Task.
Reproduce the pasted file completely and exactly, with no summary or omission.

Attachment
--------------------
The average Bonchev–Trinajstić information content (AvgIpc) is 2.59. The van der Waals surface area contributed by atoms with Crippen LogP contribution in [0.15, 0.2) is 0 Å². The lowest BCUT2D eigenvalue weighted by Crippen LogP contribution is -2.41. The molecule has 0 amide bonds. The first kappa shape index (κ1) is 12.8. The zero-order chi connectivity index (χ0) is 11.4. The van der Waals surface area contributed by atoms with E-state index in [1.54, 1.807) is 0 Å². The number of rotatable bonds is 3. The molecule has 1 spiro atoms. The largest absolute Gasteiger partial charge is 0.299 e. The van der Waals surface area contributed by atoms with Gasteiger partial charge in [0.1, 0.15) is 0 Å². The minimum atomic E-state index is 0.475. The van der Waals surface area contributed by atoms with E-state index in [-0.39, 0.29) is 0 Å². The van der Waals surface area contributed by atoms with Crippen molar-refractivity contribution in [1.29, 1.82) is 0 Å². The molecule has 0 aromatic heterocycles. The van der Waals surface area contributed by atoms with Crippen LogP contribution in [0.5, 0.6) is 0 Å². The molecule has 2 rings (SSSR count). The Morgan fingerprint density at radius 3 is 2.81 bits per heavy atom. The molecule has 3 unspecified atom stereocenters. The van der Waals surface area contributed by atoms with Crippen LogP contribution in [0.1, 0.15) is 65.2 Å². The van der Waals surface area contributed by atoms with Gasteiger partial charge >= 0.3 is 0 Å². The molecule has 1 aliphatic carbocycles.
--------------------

The average Bonchev–Trinajstić information content (AvgIpc) is 2.59. The van der Waals surface area contributed by atoms with Crippen LogP contribution in [0.15, 0.2) is 0 Å². The lowest BCUT2D eigenvalue weighted by Crippen LogP contribution is -2.41. The molecule has 0 amide bonds. The first kappa shape index (κ1) is 12.8. The zero-order chi connectivity index (χ0) is 11.4. The van der Waals surface area contributed by atoms with E-state index in [1.54, 1.807) is 0 Å². The number of rotatable bonds is 3. The molecule has 1 spiro atoms. The largest absolute Gasteiger partial charge is 0.299 e. The van der Waals surface area contributed by atoms with Gasteiger partial charge in [0.1, 0.15) is 0 Å². The minimum atomic E-state index is 0.475. The van der Waals surface area contributed by atoms with E-state index in [-0.39, 0.29) is 0 Å². The van der Waals surface area contributed by atoms with Crippen molar-refractivity contribution in [1.29, 1.82) is 0 Å². The molecule has 0 aromatic heterocycles. The van der Waals surface area contributed by atoms with Crippen LogP contribution in [0.5, 0.6) is 0 Å². The molecule has 2 rings (SSSR count). The Morgan fingerprint density at radius 3 is 2.81 bits per heavy atom. The molecule has 3 unspecified atom stereocenters. The van der Waals surface area contributed by atoms with Crippen LogP contribution in [0.1, 0.15) is 65.2 Å². The van der Waals surface area contributed by atoms with Gasteiger partial charge >= 0.3 is 0 Å². The molecule has 1 aliphatic carbocycles.